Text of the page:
The most important part of the much-quoted sintagm “the politics of representation” was overlooked by most of the contemporary documentary photography and critical art – that part is politics. It is surprising that nowadays a certain belief still haunts the discourse of photography and critical art. The belief in representation or rather the belief in revolutionary potential of critically engaging with the regimes and politics of representation. Surprising because despite its obvious critical function and potential it fails to address the “modest” demand placed upon it in the late eighties by Allan Sekula – the demand of social pragmatism. As “without coherent oppositional politics, though, an oppositional culture remains tentative and isolated.” We can find another equally important statement regarding the documentary and politics in the writings of his contemporary Martha Rosler: “no practice of social documentary that sees itself as providing evidence of structural injustice can flourish where there is no model of social progress, of implied routes to get to a better place.” Maybe it was this blunt pragmatism that pushed the critical art more in the domain of art and most of what is considered contemporary photography (be it art or documentary) with it. Sekula’s call for pragmatism was (and still is) mostly ignored for one simple reason. It is hard to avoid the temptation of contemporary art and photography sanctuary – of a vibrant place where criticality, non-consumerism, contra-capitalism can thrive; of a place where criticism can quickly be turned into artistic event; a place where so much of genuine creativity and social sensibility lingers precariously bordering (and more often than not crossing to) commodification.
But ressentiment towards art and documentary (although mostly justified) is the price we pay for focusing too narrowly on photography as a representation and thinking it to be all the photography (of demanding to much from to narrow a field). It neglects that there was always more to photography than a photograph (it needs to be recognised that the “power” of photography never did lie solely in the pictorial but – among other – also in the photographing act – the social photographic encounter, of which art is just a small part of it). Furthermore, such a view neglects the contemporary condition of photography. The condition where pictorial representation is increasingly becoming just a veil for a new kind of “real” representation in electronic, metric, data sense (notions of algorithms, biometric data, data mining, social control, photographs as weapons come to mind). It should be recognised by now that veracity (and of course realism) of a photograph establishes itself through instrumentalization of images (function) and that therefore one needs to ask oneself what is the actual contemporary function of photography – what are the predominant modes of its uses – before even attempting to solve the issue of its contemporary documentary, revolutionary, progressive potential. If something as a “new documentary” could develop, it should leave behind its genre limitations and most part of its history (with a few notable exceptions, some of them quoted here). Its formula would most probably appear as something like this: sound pragmatism coupled with a model of social progress, focusing on the instrumental aspect of the images while recognising the contemporary condition of photography and at the same time avoiding the trap of institutional contemporary art and photography sanctuary. Maybe we are simply asking for too much. John Grierson wrote that what enlightenment lacked was not the power of ideas but the means of their dissemination and implementation and that documentary film can neatly fill the gap since it is all about »the dramatic process of sparking the mind and the heart into new hope, new vision, new realization, and new efforts in citizenship.« Should we still hold on to this old but noble enlightenment principle? Which of the photographies (and all theirs various modes) can lend a helping hand? And if none – can documentary really abandon the »sparking the mind« part of the equation and focus on putting itself to work in some new way? Would it than be still called documentary and should it be?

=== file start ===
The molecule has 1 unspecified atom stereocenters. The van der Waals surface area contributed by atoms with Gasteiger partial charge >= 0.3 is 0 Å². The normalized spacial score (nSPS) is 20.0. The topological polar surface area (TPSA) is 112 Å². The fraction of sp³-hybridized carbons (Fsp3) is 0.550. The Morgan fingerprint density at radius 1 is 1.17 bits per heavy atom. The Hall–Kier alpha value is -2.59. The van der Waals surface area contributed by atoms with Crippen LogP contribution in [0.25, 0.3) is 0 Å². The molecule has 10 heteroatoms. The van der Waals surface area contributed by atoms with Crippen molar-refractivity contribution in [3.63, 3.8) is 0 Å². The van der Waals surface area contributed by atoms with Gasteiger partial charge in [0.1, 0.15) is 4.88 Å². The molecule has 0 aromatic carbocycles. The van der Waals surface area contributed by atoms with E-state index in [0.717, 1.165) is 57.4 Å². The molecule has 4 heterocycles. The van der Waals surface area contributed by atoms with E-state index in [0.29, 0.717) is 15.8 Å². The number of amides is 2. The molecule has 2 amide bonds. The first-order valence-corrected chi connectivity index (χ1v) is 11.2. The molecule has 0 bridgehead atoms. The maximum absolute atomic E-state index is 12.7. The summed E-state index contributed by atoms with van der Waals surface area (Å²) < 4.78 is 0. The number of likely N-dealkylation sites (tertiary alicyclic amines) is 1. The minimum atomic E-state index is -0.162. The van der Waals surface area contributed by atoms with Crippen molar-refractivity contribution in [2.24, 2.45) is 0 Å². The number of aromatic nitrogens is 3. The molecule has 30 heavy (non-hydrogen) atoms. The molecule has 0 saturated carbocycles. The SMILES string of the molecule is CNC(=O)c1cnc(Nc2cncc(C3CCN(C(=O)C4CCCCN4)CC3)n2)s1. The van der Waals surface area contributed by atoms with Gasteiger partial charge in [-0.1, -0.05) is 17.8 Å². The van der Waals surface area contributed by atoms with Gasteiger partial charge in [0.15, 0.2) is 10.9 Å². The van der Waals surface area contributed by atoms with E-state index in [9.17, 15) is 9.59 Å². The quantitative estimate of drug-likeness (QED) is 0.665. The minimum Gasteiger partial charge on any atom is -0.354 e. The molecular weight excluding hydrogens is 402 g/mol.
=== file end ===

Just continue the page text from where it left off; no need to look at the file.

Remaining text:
Jan Babnik, born in 1977 in Ljubljana, where he currently lives and works as an editor, curator, and educator. He is editor in chief of Membrana, a magazine on photography, and director of Membrana Institute – publisher of the magazine Fotografija and Membrana, books on photography and photography theory, and organizer of education modules (School of Photography Criticism). He has been a member of the Slovenian Society of Aesthetics since 2005. In 2008 he finished his MPhil in Philosophy at the Faculty of Arts, University of Ljubljana. He is a PhD candidate in the Philosophy and Theory of Visual Culture course at the Faculty of Humanities, University of Primorska. In his PhD research he is focusing on the phenomena of the rise of participatory photography practices at the end of the 20th and the beginning of the 21th centuries and their relation to the traditions of documentary photography and participatory documentary practices.